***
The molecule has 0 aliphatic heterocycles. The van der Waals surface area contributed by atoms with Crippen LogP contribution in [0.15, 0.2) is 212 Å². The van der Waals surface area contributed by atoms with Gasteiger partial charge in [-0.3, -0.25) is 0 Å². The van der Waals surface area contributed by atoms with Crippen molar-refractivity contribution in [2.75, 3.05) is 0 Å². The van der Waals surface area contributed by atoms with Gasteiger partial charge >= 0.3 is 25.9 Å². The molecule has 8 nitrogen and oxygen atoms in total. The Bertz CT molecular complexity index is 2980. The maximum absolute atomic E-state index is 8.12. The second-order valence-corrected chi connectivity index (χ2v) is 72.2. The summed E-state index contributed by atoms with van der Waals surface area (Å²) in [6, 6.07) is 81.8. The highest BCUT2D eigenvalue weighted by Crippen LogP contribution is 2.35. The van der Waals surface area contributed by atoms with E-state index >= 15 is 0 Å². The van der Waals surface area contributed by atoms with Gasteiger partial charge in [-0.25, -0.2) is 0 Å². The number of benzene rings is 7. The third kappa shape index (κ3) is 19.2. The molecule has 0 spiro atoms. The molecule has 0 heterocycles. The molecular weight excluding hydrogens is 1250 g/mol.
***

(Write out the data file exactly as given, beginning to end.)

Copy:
The molecule has 0 aliphatic heterocycles. The van der Waals surface area contributed by atoms with Crippen LogP contribution in [0.15, 0.2) is 212 Å². The van der Waals surface area contributed by atoms with Gasteiger partial charge in [-0.3, -0.25) is 0 Å². The van der Waals surface area contributed by atoms with Crippen molar-refractivity contribution in [2.75, 3.05) is 0 Å². The van der Waals surface area contributed by atoms with Gasteiger partial charge >= 0.3 is 25.9 Å². The molecule has 8 nitrogen and oxygen atoms in total. The Bertz CT molecular complexity index is 2980. The maximum absolute atomic E-state index is 8.12. The second-order valence-corrected chi connectivity index (χ2v) is 72.2. The summed E-state index contributed by atoms with van der Waals surface area (Å²) in [6, 6.07) is 81.8. The highest BCUT2D eigenvalue weighted by Crippen LogP contribution is 2.35. The van der Waals surface area contributed by atoms with E-state index >= 15 is 0 Å². The van der Waals surface area contributed by atoms with Gasteiger partial charge in [-0.25, -0.2) is 0 Å². The number of benzene rings is 7. The third kappa shape index (κ3) is 19.2. The molecule has 0 spiro atoms. The molecule has 0 heterocycles. The molecular weight excluding hydrogens is 1250 g/mol.